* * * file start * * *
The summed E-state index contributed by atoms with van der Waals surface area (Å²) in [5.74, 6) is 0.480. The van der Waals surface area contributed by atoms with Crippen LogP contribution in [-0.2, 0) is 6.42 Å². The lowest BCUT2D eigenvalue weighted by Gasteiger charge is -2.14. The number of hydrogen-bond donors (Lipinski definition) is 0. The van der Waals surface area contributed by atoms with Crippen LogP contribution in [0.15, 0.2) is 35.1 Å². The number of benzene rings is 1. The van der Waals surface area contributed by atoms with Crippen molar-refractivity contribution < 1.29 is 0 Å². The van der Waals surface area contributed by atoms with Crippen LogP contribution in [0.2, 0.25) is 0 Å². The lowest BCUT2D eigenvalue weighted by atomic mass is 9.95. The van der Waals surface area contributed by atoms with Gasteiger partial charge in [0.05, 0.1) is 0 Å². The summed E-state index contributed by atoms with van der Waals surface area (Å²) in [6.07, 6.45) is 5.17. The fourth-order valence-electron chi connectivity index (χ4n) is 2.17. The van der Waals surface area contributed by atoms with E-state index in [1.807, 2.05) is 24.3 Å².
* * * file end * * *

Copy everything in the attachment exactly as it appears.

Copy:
The summed E-state index contributed by atoms with van der Waals surface area (Å²) in [5.74, 6) is 0.480. The van der Waals surface area contributed by atoms with Crippen LogP contribution in [-0.2, 0) is 6.42 Å². The lowest BCUT2D eigenvalue weighted by Gasteiger charge is -2.14. The number of hydrogen-bond donors (Lipinski definition) is 0. The van der Waals surface area contributed by atoms with Crippen LogP contribution in [0.15, 0.2) is 35.1 Å². The number of benzene rings is 1. The van der Waals surface area contributed by atoms with Crippen molar-refractivity contribution < 1.29 is 0 Å². The van der Waals surface area contributed by atoms with Crippen LogP contribution in [0.2, 0.25) is 0 Å². The lowest BCUT2D eigenvalue weighted by atomic mass is 9.95. The van der Waals surface area contributed by atoms with Gasteiger partial charge in [0.05, 0.1) is 0 Å². The summed E-state index contributed by atoms with van der Waals surface area (Å²) in [6.07, 6.45) is 5.17. The fourth-order valence-electron chi connectivity index (χ4n) is 2.17. The van der Waals surface area contributed by atoms with E-state index in [1.807, 2.05) is 24.3 Å².